Unfortunately, much of this enthusiasm stems from the widespread but misguided belief that what Beijing says goes. The central government sets the country’s agenda, but it does not control all aspects of its implementation. In fact, local officials rarely heed Beijing’s environmental mandates, preferring to concentrate their energies and resources on further advancing economic growth. The truth is that turning the environmental situation in China around will require something far more difficult than setting targets and spending money; it will require revolutionary bottom-up political and economic reforms.


071106 – Tuesday – Departure Eve

Tuesday, November 6th, 2007

Well, this will be my last post until I’m in New Zealand in a week. It’s been an intense few days with packing and preparations. But, so far as I know, everything’s done and everything’s ready.

As always, I realize now, on the brink of departure, how much I’ll miss my wife and my best friend in this life, Sharon. She is truly a partner to build a life with.

We walked down to Paradise today – a place in the back of our property where no one ever goes but us. A tall quiet bank under some big cedar trees overlooking the place where a small creek that runs through our place flows into Woods Creek that demarcates the back or southern end of our land.

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I realized then that someday we’ll sell this land and in spite of all the work it’s been to own and operate the nursery business here, I will deeply miss this land I’ve become attached to.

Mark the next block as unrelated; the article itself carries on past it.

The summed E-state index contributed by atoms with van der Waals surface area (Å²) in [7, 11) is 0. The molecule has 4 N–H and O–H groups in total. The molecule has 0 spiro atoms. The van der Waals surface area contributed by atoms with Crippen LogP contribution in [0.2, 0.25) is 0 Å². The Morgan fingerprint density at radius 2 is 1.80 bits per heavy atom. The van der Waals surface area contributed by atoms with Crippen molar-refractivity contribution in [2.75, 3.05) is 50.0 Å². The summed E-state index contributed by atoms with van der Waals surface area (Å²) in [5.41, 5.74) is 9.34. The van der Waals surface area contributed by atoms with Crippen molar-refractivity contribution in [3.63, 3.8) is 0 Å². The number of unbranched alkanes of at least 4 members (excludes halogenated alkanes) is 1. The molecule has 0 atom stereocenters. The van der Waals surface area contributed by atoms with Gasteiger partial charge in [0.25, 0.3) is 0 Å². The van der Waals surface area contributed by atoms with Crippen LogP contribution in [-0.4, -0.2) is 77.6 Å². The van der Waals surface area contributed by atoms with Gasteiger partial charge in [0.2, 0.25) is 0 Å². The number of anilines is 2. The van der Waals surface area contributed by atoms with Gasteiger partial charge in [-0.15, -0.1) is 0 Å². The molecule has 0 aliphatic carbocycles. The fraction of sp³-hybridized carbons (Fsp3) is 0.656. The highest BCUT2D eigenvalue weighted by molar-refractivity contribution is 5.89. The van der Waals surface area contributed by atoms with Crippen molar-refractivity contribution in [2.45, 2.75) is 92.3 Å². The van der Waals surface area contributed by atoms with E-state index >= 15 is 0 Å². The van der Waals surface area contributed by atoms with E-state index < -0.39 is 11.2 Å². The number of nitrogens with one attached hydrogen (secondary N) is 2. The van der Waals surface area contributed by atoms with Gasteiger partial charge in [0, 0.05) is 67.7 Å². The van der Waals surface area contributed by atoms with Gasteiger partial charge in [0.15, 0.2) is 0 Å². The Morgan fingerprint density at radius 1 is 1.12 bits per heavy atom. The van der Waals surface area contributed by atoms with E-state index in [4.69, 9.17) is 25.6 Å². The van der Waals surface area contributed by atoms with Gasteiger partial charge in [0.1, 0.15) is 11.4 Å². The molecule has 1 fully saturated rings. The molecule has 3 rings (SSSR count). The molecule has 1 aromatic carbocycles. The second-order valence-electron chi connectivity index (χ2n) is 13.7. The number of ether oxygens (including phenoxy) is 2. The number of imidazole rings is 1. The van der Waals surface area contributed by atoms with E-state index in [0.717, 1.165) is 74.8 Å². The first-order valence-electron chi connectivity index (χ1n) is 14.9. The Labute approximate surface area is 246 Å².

This is the first time that I’ve owned land outright without a bank involved. I can truly reach down and pick up a hand full of soil here on 19 of our acres and look at it and say, “This is mine.” – as much as anything is really ours in this transient existence.

Change is the one constant. An oft repeated idea- but true none-the-less. Age, movements, history, and fortune. They sweep us along and we keep trying to remember who we are and why we think we are here as we struggle to adapt to what life brings us.

I will not fear to love because I may loose what I love. I can’t think why I came here if it wasn’t to live and love and feel.

Just a rock

Tuesday, November 6th, 2007

There, where the Cascade Mountains of Western Washington State in the U.S. have been ripped and torn by glaciers again and again for many million years worth of ice-ages, there shows now the land beneath – clear of the ice sheets and covered by coniferous temperate rain forests.

Pacific Northwest Rain Forest

Eons ago, a glacier tore some ancient rock from one of the rising Cascades and transported it down in its icy slow-motion torrent, grinding and pushing it and deposited it near here when the ice receded. Then, later, the rock found itself in the course of a small river that we today call Woods Creek. Over endless years, it was buried, resurfaced, broken, tumbled on the river’s bottom and buried again. And all the while, the ice ages came and went again and again with their mile thick ice standing and grinding over this land. And the river, sinuous, turned and twisted and changed the valley and it found and reburied the rock many times. A summer of two of sparkling light through the moving river’s water and then tens of thousands of years more of darkness buried in the silt and sand while the glaciers came and went.